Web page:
I didn’t want to lose his friendship either. So even though he knows I’m gay, I don’t talk about boys or dating with him very much (usually only vaguely and briefly). We’re still close in other ways.

All these thoughts about religion and homosexuality got me thinking. I don’t have much experience with dating and relationships, and I’ve basically lost all hope that I ever will find a boy who will love me. I’m starting to be okay with that. So here’s my question. If I never actually find someone to love and “be gay with,” then how different am I from a straight guy who never finds love? In particular, does the church frown upon a celibate (not by choice) gay boy?

I know some Christians denounce impure thoughts as sin too. But honestly, I don’t have that many of those. My fantasies are about holding hands and hugging (usually with clothes on). Is that still a sin? Is just being gay enough to send me to hell?

When I was a Christian, I felt really guilty all the time. When I was alone, I used to cry because I was gay. I prayed that I would be normal. I thought about hell and homosexuality pretty often. But now, this whole discussion doesn’t really bother me anymore. I’m just curious.

The Most Terrifying Question

A couple weeks ago, I wrote a post where I mentioned how I still find it difficult to say the phrase “I’m gay.” I recently read a related post called “The Most Terrifying Question” at a blog called Debriefing The Boys. NOTE: The blog is a mature site intended for adults only, and some material is NSFW (not safe for work). In case you are under 18, or choose not to see the rest of that blog, I have cut-and-pasted the post here (with permission from the blog’s author):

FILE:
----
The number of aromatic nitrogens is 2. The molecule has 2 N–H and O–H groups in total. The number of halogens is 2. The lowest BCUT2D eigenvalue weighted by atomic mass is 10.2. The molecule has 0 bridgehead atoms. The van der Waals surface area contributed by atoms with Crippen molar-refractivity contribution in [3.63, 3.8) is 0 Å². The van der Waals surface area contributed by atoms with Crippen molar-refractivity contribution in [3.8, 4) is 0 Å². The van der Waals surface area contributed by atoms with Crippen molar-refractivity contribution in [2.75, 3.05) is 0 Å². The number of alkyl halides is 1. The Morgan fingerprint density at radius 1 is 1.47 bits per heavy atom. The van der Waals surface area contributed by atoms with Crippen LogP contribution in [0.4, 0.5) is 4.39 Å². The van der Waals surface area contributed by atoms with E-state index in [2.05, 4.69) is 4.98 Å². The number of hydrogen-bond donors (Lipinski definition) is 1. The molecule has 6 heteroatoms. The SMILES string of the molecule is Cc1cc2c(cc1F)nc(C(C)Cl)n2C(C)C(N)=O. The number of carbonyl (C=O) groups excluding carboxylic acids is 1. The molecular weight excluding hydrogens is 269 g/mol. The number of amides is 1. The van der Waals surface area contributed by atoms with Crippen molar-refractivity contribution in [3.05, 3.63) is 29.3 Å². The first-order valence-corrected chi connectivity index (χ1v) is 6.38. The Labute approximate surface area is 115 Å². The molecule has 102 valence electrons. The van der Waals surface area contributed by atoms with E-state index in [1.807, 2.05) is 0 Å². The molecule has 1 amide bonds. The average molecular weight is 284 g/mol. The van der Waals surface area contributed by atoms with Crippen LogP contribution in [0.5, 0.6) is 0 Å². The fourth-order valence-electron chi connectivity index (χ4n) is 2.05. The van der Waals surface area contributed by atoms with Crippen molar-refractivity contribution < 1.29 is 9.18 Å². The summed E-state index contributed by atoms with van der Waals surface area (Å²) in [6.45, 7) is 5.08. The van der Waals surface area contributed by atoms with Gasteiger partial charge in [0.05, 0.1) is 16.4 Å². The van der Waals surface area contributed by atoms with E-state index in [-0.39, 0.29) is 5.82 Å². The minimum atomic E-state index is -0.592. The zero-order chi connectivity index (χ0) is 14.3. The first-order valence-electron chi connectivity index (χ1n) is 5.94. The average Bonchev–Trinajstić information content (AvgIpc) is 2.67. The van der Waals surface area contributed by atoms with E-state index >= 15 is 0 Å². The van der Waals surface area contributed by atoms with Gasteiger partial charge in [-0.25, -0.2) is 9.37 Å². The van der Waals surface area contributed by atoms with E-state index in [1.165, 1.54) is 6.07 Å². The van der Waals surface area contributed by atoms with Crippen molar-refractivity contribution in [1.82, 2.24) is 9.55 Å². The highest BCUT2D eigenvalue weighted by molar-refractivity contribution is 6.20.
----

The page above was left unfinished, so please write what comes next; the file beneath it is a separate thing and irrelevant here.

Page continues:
When I was in the closet, I was absolutely terrified that somebody would ask me whether I was gay.

First, it would have meant they suspected, which would have meant my secret wasn’t safe. As I’ve told you, I used to think about whether I would kill to keep the secret. So it was a big deal to me.

Second, it would force me to make the decision whether to lie. The longer we’re in the closet, the easier it becomes to lie, I guess. For me, it wasn’t very long between when I decided the answer was yes and when I decided I was willing to tell the truth. So I never became comfortable with lying.

But this weekend I heard a great coming out story. My friend invited his mom to dinner, but he couldn’t get the words out. He just spluttered and sweated; they talked about everything but what he wanted to talk about. And finally, as the check was coming, his mom said “Honey, I know why you invited me here. It’s ok, and I love you.” And that was it! He never even had to say it.

So now that I think about it, it might have been nice to have been asked. Perhaps not by some drunk asshole in a bar. Or not even by a good friend, if the question was offhanded. But if a parent or a friend I really loved and trusted had sat me down and seriously asked the question in a safe and supportive way, it might have made it easier to say it. After all, it’s easier to say “Yes” than to say “I’m gay.”

Depending what stage of my life I was in when the question was asked, I might still have lied. But if the situation had been loving and supportive, I might have at least said “Well, no, I don’t think I’m gay, but….” and then told my story. If somebody had asked, and encouraged me to talk about it, I might have found out I was gay a lot earlier.

Anyway, what do you think? Were you ever asked?

I agree with the author – that really is the most terrifying question. In 7th grade, one of my friends asked me. I flat out said no, even though I already knew the real answer. I don’t think anyone since then has directly asked me.

Even though most of my friends now know that I’m gay, saying “I’m gay” is still a phrase I rarely ever say out loud. Maybe a close friend asking would have helped me to accept my own answer.

Not My Day

I’ve been having a bad day. I woke up really late (close to 1pm) and it’s all been downhill from there. I’ve been feeling off and nervous all day. I went to the bank to deposit a check for my mom, and I dropped my shiny new cell phone in the parking lot. It still works, luckily, but there are some scratches on it. I’m obsessive about the condition of my stuff (for example, I don’t buy used books), so this is a bigger deal to me than it sounds.